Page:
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  BSA MOTORCYCLES::   BSA M21

 

 

The ubiquitous BSA side-valve! What a proud boast for a basic, primitive design that is seen everywhere and taken very much for granted. The BSA M20 is the more common garden variety BSA side-valve; but how much did the 600 vary from the 500 and just what is it like to ride the much loved, much abused and much respected BSA slogger?

The M21 tested is a product of the immediate post-war motorcycling industry in that it shares the running gear of the war model WM20 despite being a claimed 1947 model. The pre-war appearance is the result of most motorcycle factories producing interim civilian models based on pre-war/war model designs before releasing their new post-war range in late 1947 and 1948.

First though, a history lesson and then we ride the bike. Pleasure must accompany pain, although I'm not sure which process is the most painful. Again I'll assume that the reader is unfamiliar with the model, please bear with me all of you BSA side-valve fanatics.

The performance of the M21 was claimed to be a solid, pumping 15 BHP, however this did not translate to top speed, with sidecar gearing 50 mph was a less than comfortable maximum. By way of comparison the M20 with solo gearing was good for 13 torquey BHP that guaranteed a good 55-60 mph.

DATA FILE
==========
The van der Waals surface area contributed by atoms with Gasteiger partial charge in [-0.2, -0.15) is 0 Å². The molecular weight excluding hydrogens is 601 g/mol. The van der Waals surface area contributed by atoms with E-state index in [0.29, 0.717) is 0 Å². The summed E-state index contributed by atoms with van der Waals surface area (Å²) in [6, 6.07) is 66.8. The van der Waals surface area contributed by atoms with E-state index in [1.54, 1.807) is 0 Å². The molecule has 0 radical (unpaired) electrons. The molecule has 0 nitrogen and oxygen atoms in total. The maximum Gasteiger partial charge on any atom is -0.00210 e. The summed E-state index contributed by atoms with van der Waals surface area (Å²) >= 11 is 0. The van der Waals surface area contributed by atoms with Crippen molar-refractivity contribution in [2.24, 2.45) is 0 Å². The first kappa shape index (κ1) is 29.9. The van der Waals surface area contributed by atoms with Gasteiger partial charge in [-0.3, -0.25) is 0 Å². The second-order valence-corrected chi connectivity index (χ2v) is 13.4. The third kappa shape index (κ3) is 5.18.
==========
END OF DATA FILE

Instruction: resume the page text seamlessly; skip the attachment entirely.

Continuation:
The side valve’s low revs, the long inlet tract, low compression and the poor thermal efficiency of the combustion chamber all contributed to the low power output but then a high top speed wasn't the intention.The M21 initially had a bore and stroke of 85mm x 105mm for a swept volume of 595cc. In 1938 it was brought into line with the M20 with a bore of 82mm and a 112mm stroke giving 591cc. A similar bore as the M20 turned the M21 into a long stroke version of the 500 and meant the factory could use common engine parts. The M21 still used heavier flywheels though, to provide the low rev pulling power needed for sidecar work.

Detail changes to the BSA "M" series were slight before the dreaded "Hun" started the "big one." The popular M21 side-valve was first produced in 1937 accompanied by a range of "M" series BSA's. There was the M19 350cc OHV Sports, a solo M20 500cc tourer, the 600cc M21 for sidecar work, the M22 500cc OHV tourer and the M23 "Empire Star". This bewildering array of models did little to help BSA's marketing strategies and the company was forced to rationalise its line-up, even if only to help with its spares situation.

The military orders came flooding in. The War Department took every machine the BSA factory could make including M21's. After the fall of Dunkirk the supply situation was so grim all efforts were concentrated on churning out M20s, despite their clear unsuitability for military use. War is hell and the military was determined that it wouldn't only be the enemy that suffered. For off-road use the BSA was overweight, had cumbersome handling, precious little ground clearance and was somewhat pedestrian beside the envy generating Matchie G3/L. As a trade-off and I shouldn't be too harsh, the BSA M20 was well made, reliable and mechanically sound and relatively quiet.

 

 

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